To the rest of us:

  • Can we all please work together to remember that the vast majority of parents are doing their best and overwhelmingly, their best is good enough.
  • Can we please work together to common understanding, even if we disagree on philosophy and methods?
  • Can we please remember to think the best of people first, rather than assuming dysfunction and disability?
  • For the love of god can we PLEASE stop calling CPS or 911 on one another when there is no emergency? Those services should be reserved for the rare occasions when they are truly warranted, and when they are warranted, then their community service is saving lives.

I understand that judgement calls are required. Sometimes something looks “bad” when it’s not. Sometimes things look “fine” when they are not. I get that. I would love to think that we all have enough common sense to agree on the concept that if two kids are walking together (safer than one child alone) in broad daylight (safer than at night) and no one is crying (there’s no indicator of distress or injury) that those kids are just fine and not suffering abuse or neglect of some sort. Perhaps common sense is not so common.

I’ve thought a lot about how to end this piece. I’m going to just put it out there and say the thing that is loudly whispered in the community of traveling families we participate in, and the thing which is a vocal reality in our lives:

THIS is one of the big benefits to raising our children, through their formative and experimental years, outside of the USA. 

I don’t look over my shoulder elsewhere in the world when I slip my twelve year old kid five bucks and tell him he is welcome to make his way home, 20 kilometers or so, from one side of our lake to the other (walking a kilometer, taking a boat through four towns, walking another kilometer, letting himself into the house and firing up the gas stove to make a snack for himself after the long journey).  I don’t wonder if anyone is going to think I’m not properly supervising him.

I don’t worry about taking off overnight with my husband and leaving my older teens in charge of the house and grounds for 72 hours or so.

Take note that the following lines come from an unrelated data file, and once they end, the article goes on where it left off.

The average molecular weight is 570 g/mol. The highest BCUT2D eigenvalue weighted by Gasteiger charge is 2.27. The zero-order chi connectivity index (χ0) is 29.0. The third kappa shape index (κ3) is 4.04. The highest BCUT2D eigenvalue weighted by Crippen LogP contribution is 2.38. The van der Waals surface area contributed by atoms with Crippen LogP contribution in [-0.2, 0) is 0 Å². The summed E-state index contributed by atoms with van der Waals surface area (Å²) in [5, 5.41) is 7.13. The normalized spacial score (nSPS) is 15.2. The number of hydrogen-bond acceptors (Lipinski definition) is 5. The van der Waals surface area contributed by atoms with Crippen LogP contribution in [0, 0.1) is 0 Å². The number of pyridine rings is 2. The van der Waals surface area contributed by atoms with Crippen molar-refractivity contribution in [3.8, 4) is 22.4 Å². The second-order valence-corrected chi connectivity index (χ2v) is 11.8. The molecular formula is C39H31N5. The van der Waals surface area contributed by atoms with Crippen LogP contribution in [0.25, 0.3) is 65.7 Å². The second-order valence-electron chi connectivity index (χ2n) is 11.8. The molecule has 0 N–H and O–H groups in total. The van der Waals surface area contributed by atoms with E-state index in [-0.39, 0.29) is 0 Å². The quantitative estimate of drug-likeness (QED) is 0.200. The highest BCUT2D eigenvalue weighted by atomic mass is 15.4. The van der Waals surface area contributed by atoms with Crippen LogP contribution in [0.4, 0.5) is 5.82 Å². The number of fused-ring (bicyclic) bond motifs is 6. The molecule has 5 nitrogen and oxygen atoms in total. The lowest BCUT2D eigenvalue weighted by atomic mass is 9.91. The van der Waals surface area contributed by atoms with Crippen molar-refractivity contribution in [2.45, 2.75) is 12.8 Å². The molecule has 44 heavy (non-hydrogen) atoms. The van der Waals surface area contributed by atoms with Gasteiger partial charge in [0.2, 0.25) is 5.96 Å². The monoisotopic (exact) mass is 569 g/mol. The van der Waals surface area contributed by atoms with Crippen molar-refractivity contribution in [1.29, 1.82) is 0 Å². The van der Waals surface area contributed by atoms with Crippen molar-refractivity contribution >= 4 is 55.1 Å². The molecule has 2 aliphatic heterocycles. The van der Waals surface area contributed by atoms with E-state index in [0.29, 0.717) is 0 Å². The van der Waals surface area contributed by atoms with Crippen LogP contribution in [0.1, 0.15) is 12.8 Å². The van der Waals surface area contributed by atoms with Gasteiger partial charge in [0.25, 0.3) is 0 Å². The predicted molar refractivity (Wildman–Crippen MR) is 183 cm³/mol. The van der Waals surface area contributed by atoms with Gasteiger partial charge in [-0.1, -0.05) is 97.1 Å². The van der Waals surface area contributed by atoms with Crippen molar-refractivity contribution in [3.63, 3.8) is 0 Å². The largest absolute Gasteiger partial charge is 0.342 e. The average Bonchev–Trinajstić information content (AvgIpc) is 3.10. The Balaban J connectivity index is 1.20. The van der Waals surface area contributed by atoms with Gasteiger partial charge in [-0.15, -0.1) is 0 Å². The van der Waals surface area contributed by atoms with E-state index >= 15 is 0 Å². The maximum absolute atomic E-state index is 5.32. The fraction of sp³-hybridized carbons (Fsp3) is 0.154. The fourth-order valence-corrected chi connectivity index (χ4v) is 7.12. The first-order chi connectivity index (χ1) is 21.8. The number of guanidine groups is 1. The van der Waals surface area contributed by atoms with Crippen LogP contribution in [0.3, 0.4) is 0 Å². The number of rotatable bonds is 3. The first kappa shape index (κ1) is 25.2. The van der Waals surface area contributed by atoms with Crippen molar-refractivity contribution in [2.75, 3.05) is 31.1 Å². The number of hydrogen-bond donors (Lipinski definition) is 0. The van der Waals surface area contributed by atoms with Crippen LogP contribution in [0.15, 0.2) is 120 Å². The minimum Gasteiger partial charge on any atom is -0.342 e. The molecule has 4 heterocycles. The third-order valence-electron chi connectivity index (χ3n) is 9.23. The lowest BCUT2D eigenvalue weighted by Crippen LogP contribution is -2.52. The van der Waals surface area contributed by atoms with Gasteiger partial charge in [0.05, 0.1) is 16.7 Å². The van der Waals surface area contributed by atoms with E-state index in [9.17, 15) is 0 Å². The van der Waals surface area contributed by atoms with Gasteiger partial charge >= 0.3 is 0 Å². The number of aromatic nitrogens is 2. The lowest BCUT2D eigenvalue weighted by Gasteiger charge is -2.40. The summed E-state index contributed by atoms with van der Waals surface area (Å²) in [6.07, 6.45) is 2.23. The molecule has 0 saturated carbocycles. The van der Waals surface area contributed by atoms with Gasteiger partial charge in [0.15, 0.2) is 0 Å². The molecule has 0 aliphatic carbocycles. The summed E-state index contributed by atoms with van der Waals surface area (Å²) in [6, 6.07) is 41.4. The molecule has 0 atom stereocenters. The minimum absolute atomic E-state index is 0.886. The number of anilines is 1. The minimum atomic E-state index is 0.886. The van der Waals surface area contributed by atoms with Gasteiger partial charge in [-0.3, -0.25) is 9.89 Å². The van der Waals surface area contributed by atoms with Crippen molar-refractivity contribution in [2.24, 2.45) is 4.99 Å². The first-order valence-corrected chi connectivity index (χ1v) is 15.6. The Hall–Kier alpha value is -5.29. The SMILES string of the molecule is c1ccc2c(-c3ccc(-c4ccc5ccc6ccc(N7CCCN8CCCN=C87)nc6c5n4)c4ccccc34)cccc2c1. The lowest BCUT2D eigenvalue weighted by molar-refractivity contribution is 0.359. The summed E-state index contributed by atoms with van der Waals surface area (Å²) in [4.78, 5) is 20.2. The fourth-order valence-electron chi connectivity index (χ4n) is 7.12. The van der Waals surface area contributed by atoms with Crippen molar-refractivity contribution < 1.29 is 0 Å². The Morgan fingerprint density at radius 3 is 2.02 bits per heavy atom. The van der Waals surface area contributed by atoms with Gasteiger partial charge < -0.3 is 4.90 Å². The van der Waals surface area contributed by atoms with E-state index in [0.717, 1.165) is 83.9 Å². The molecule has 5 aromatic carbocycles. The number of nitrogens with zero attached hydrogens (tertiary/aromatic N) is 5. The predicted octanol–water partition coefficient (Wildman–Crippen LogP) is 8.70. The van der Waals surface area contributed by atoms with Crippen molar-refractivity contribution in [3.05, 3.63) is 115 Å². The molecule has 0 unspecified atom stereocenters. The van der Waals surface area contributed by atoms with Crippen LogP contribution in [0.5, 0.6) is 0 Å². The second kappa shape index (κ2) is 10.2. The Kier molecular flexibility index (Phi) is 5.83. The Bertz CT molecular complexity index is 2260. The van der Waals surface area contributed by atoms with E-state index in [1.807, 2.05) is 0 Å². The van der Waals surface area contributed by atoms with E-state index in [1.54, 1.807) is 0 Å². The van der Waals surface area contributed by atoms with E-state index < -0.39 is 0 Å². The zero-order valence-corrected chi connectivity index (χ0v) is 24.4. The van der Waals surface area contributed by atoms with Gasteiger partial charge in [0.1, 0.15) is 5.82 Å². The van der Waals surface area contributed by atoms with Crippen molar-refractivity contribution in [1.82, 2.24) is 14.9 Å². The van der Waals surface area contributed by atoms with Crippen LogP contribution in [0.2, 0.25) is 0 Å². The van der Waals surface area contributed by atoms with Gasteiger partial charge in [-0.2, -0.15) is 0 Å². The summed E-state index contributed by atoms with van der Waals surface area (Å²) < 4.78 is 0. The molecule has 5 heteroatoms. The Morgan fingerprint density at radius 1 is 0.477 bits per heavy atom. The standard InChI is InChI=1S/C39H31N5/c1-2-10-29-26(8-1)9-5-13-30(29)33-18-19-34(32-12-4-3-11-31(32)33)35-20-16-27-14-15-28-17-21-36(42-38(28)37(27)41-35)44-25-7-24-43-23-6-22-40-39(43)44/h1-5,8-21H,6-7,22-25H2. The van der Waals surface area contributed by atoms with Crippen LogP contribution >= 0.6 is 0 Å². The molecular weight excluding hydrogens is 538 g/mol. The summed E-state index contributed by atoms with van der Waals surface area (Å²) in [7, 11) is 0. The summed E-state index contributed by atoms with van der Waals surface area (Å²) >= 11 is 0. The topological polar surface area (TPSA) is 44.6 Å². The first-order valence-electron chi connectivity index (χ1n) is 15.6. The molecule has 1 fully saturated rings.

I don’t wonder if someone is going to report us for neglect when we let our kids take a day trip of their own choosing to order new leather shoes, have some smoothies, do a little household shopping and maybe jump off the cliff into the water on the way home.

What’s more, that fear is not transferred to my kids.

The message that they get is that it’s perfectly normal and expected for them to be out and about, doing their own things within the community, interacting with people of all ages, and that they are trusted and capable.

  • They don’t look over their shoulders for scary adults or truant officers.
  • They go about their lives, just like everyone else.
  • When they need help, they ask for it.
  • When we think they need help, we offer it.
  • They aren’t saddled, unnecessarily, with baggage full of  “you can’t” type restrictions.

Instead, they are supported in their efforts to demonstrate that they can in any one of hundreds of capacities. Isn’t that the point of growing up and out? Demonstrating all of the things that you can do within the community as you transition to adulthood. I’ve always thought it was.

My kids feel legislated against when we’re in the USA. They feel the restrictions placed on them by society acutely, and I don’t mind telling you that they don’t like it. Why? For the same reasons YOU would not like it: because they are capable of running their own dog and pony show, and they know it.

As parents, we need to band together to put down this kind of nonsense intervention from the state. We need to begin voting with our convictions and changing the parenting culture by creating likeminded communities where children can grow in healthy directions and be as free as many of us were as children. We need to support families like the Meitivs in their vocal opposition to obvious stupidity. We need to refuse to be bullied and to raise our kids in a culture of independence and community minded competence, not a culture of fear.